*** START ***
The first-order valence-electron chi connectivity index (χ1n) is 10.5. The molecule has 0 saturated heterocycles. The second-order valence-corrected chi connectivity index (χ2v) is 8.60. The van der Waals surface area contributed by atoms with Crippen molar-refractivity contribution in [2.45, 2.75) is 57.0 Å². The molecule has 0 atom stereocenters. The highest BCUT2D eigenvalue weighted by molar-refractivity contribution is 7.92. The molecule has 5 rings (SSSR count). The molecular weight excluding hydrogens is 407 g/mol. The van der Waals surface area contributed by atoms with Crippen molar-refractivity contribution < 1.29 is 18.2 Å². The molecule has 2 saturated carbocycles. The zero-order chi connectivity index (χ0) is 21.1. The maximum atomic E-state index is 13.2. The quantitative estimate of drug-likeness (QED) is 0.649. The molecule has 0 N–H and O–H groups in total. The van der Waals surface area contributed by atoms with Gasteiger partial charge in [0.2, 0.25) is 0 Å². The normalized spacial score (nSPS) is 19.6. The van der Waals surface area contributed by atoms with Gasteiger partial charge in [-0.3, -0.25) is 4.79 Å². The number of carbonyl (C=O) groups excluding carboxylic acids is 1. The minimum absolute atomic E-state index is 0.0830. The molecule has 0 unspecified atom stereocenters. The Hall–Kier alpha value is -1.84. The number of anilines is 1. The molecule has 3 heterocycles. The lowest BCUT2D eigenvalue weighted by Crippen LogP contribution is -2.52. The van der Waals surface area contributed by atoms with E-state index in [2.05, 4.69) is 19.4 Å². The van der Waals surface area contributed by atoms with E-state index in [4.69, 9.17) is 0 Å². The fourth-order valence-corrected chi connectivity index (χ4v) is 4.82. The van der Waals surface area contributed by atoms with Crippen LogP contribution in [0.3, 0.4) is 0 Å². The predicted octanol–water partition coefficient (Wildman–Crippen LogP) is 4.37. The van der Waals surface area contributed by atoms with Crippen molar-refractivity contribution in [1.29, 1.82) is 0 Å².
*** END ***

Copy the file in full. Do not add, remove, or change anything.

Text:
The first-order valence-electron chi connectivity index (χ1n) is 10.5. The molecule has 0 saturated heterocycles. The second-order valence-corrected chi connectivity index (χ2v) is 8.60. The van der Waals surface area contributed by atoms with Crippen molar-refractivity contribution in [2.45, 2.75) is 57.0 Å². The molecule has 0 atom stereocenters. The highest BCUT2D eigenvalue weighted by molar-refractivity contribution is 7.92. The molecule has 5 rings (SSSR count). The molecular weight excluding hydrogens is 407 g/mol. The van der Waals surface area contributed by atoms with Crippen molar-refractivity contribution < 1.29 is 18.2 Å². The molecule has 2 saturated carbocycles. The zero-order chi connectivity index (χ0) is 21.1. The maximum atomic E-state index is 13.2. The quantitative estimate of drug-likeness (QED) is 0.649. The molecule has 0 N–H and O–H groups in total. The van der Waals surface area contributed by atoms with Gasteiger partial charge in [0.2, 0.25) is 0 Å². The normalized spacial score (nSPS) is 19.6. The van der Waals surface area contributed by atoms with Gasteiger partial charge in [-0.3, -0.25) is 4.79 Å². The number of carbonyl (C=O) groups excluding carboxylic acids is 1. The minimum absolute atomic E-state index is 0.0830. The molecule has 0 unspecified atom stereocenters. The Hall–Kier alpha value is -1.84. The number of anilines is 1. The molecule has 3 heterocycles. The lowest BCUT2D eigenvalue weighted by Crippen LogP contribution is -2.52. The van der Waals surface area contributed by atoms with E-state index in [2.05, 4.69) is 19.4 Å². The van der Waals surface area contributed by atoms with E-state index in [4.69, 9.17) is 0 Å². The fourth-order valence-corrected chi connectivity index (χ4v) is 4.82. The van der Waals surface area contributed by atoms with Crippen LogP contribution in [0.3, 0.4) is 0 Å². The predicted octanol–water partition coefficient (Wildman–Crippen LogP) is 4.37. The van der Waals surface area contributed by atoms with Crippen molar-refractivity contribution in [1.29, 1.82) is 0 Å².